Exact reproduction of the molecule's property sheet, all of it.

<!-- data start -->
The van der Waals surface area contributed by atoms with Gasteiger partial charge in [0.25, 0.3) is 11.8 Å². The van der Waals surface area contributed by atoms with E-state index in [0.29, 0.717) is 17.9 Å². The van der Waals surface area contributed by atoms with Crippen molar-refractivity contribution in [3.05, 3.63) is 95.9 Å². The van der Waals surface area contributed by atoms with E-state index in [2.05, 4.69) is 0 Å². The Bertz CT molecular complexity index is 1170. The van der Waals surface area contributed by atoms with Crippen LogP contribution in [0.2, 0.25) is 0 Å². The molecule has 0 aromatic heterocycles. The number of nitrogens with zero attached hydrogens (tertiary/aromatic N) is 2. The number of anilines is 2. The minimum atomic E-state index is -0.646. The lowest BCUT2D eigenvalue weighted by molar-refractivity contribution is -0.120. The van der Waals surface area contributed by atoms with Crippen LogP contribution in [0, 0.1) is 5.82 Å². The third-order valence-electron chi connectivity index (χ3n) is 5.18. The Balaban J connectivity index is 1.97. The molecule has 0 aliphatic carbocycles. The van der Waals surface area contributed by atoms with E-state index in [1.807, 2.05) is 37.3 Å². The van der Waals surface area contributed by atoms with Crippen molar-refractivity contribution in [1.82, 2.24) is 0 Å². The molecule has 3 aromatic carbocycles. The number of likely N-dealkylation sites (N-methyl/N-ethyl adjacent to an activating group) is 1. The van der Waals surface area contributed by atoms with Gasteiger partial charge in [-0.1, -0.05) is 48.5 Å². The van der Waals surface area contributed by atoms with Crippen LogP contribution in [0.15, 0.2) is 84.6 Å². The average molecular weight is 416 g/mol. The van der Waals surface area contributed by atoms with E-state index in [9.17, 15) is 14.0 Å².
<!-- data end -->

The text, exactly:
The van der Waals surface area contributed by atoms with Gasteiger partial charge in [0.25, 0.3) is 11.8 Å². The van der Waals surface area contributed by atoms with E-state index in [0.29, 0.717) is 17.9 Å². The van der Waals surface area contributed by atoms with Crippen molar-refractivity contribution in [3.05, 3.63) is 95.9 Å². The van der Waals surface area contributed by atoms with E-state index in [2.05, 4.69) is 0 Å². The Bertz CT molecular complexity index is 1170. The van der Waals surface area contributed by atoms with Crippen LogP contribution in [0.2, 0.25) is 0 Å². The molecule has 0 aromatic heterocycles. The number of nitrogens with zero attached hydrogens (tertiary/aromatic N) is 2. The number of anilines is 2. The minimum atomic E-state index is -0.646. The lowest BCUT2D eigenvalue weighted by molar-refractivity contribution is -0.120. The van der Waals surface area contributed by atoms with Crippen LogP contribution in [0, 0.1) is 5.82 Å². The third-order valence-electron chi connectivity index (χ3n) is 5.18. The Balaban J connectivity index is 1.97. The molecule has 0 aliphatic carbocycles. The van der Waals surface area contributed by atoms with E-state index in [1.807, 2.05) is 37.3 Å². The van der Waals surface area contributed by atoms with Crippen molar-refractivity contribution in [1.82, 2.24) is 0 Å². The molecule has 3 aromatic carbocycles. The number of likely N-dealkylation sites (N-methyl/N-ethyl adjacent to an activating group) is 1. The van der Waals surface area contributed by atoms with Gasteiger partial charge in [-0.1, -0.05) is 48.5 Å². The van der Waals surface area contributed by atoms with Crippen LogP contribution in [0.15, 0.2) is 84.6 Å². The average molecular weight is 416 g/mol. The van der Waals surface area contributed by atoms with E-state index in [9.17, 15) is 14.0 Å².